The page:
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I had a customer come to me and tell me that her children played a prank on their neighbors and poured Dawn in their neighbor's pond, not realizing they had koi fish in the pond. It killed all 29 of the fish. My question is doesn't Dawn have chemicals and how would you get that out of the filter box and off the liner?
A fish pond, turtle pond or aquarium that runs on a pump and filter all works the same. They will need to take their pump apart and change the charcoal, filter mater, and decominatiate the pump. Pet stores sell a product to do this with. The pond needs to be drained and scrubbed out.
I have 3 120 liter aquariums in my home. Once I had a parasite that attacked my fish. I had to decontaminate my bowl, change all the pump material and buy new gravel.
I would drain the pond (possibly even use a shop wet vac) and clean the pond and liner, and rinse well. It will need a new filter and the tubing and pump will need to be cleaned as well.
We recently added a small landscape pond with a waterfall feature to our yard. I recently added a small group of water lilies and noticed a strong skunky water odor. The plants I was gifted smelled before I put them in the pond. I noticed the smell the most when I turned the waterfall feature on. Suggestions?
By Valerie B
Sounds like a bacteria build up. Usually introducing oxygen and sunlight corrects this problem. Evidently the plants you were given came from a pond that wasn't the healthiest.
You can put some diluted bleach in the pond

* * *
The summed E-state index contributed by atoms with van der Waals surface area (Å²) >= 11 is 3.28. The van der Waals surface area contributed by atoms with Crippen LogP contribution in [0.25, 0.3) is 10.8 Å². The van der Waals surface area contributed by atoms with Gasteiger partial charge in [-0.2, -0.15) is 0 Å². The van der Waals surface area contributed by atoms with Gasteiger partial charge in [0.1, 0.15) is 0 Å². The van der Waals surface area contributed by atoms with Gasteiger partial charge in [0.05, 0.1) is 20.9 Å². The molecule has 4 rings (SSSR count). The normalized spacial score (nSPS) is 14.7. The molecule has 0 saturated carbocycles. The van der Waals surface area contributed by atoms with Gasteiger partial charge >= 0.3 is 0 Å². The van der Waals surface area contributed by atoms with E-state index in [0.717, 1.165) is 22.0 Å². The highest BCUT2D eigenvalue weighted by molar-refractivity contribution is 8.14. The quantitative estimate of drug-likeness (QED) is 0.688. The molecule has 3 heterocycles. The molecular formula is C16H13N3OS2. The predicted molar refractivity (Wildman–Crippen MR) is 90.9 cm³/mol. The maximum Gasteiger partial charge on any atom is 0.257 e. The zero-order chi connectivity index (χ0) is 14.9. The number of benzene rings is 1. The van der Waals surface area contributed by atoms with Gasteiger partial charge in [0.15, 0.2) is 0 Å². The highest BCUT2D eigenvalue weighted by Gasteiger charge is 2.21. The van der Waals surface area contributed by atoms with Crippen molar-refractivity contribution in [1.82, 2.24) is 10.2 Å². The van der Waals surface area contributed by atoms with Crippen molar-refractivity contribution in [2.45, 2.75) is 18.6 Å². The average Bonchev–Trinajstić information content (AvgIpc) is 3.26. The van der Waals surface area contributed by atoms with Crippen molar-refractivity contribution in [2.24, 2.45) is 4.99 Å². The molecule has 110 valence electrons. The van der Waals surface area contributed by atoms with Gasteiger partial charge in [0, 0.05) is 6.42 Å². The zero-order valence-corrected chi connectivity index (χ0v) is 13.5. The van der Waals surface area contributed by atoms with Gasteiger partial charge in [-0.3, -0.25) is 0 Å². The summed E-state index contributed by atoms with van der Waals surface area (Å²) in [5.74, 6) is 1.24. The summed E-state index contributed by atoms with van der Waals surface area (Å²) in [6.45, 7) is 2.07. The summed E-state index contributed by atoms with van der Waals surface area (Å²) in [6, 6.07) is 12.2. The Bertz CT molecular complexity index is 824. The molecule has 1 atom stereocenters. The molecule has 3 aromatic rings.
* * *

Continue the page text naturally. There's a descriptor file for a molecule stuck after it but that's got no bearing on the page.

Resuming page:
It is not a pond with fish and vegetation, just a water pool with pump and water fountain feature. It gets cloudy. It is in full sun. What can I use naturally, i.e. vinegar, baking soda, or peroxide that will clear the water?
I don't think any of the above will clean it. Does the fountain have a filter that needs to be changed? Is it deep enough that you could add a couple of fish to clean it?
How can I clean a pond, we have inherited, of a very bad smell. We cannot empty it as it's in an inaccessible place and doesn't have running water. We believe the previous owner emptied their grass cuttings in it and they have sunk to the bottom and presumably are now rotted. Any help be appreciated.
I think you will need to use use a sump pump or other way to clear out the muck. If the pond is just too big or inaccessible to dredge, you might just have to wait for the organic material to decompose naturally.
We had a garbage can full of grass clippings and yard waste that got forgotten and left out in the elements over the winter. Yuck! By the time we discovered it, it was full of water and insect larvae. The smell was terrible, probably similar to your pond. We dumped it out in a corner of the yard and ran inside. After a few days, the gunk dried out and the smell was gone. The lawn in that corner never looked so green and lush.
It is frustrating when your beautiful garden pond become a murky green from algae. This is a page about controlling algae in a pond.